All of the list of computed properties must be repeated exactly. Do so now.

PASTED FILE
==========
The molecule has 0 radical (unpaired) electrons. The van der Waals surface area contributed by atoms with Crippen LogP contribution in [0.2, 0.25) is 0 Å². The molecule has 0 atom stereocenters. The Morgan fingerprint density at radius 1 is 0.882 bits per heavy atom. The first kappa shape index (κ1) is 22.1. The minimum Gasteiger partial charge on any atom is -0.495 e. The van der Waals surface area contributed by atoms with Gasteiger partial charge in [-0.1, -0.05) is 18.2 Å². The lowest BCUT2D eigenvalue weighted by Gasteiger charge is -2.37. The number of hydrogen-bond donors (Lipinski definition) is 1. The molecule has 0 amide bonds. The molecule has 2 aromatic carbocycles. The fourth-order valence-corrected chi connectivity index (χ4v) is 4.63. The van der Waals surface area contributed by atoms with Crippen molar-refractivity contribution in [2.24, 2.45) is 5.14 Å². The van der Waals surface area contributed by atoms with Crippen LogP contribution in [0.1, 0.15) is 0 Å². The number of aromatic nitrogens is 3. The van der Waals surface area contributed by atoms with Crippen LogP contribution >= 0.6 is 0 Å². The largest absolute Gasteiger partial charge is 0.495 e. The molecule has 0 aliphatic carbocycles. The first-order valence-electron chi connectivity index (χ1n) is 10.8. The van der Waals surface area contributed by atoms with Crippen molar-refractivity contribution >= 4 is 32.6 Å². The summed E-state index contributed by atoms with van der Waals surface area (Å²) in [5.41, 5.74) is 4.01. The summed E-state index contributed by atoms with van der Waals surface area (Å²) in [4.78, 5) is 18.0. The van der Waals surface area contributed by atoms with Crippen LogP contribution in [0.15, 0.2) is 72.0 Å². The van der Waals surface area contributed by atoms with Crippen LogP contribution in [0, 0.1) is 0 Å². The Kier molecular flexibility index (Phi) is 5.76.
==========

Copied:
The molecule has 0 radical (unpaired) electrons. The van der Waals surface area contributed by atoms with Crippen LogP contribution in [0.2, 0.25) is 0 Å². The molecule has 0 atom stereocenters. The Morgan fingerprint density at radius 1 is 0.882 bits per heavy atom. The first kappa shape index (κ1) is 22.1. The minimum Gasteiger partial charge on any atom is -0.495 e. The van der Waals surface area contributed by atoms with Gasteiger partial charge in [-0.1, -0.05) is 18.2 Å². The lowest BCUT2D eigenvalue weighted by Gasteiger charge is -2.37. The number of hydrogen-bond donors (Lipinski definition) is 1. The molecule has 0 amide bonds. The molecule has 2 aromatic carbocycles. The fourth-order valence-corrected chi connectivity index (χ4v) is 4.63. The van der Waals surface area contributed by atoms with Crippen molar-refractivity contribution in [2.24, 2.45) is 5.14 Å². The van der Waals surface area contributed by atoms with Crippen LogP contribution in [0.1, 0.15) is 0 Å². The number of aromatic nitrogens is 3. The van der Waals surface area contributed by atoms with Crippen LogP contribution >= 0.6 is 0 Å². The largest absolute Gasteiger partial charge is 0.495 e. The molecule has 0 aliphatic carbocycles. The first-order valence-electron chi connectivity index (χ1n) is 10.8. The van der Waals surface area contributed by atoms with Crippen molar-refractivity contribution >= 4 is 32.6 Å². The summed E-state index contributed by atoms with van der Waals surface area (Å²) in [5.41, 5.74) is 4.01. The summed E-state index contributed by atoms with van der Waals surface area (Å²) in [4.78, 5) is 18.0. The van der Waals surface area contributed by atoms with Crippen LogP contribution in [0.15, 0.2) is 72.0 Å². The van der Waals surface area contributed by atoms with Crippen LogP contribution in [0, 0.1) is 0 Å². The Kier molecular flexibility index (Phi) is 5.76.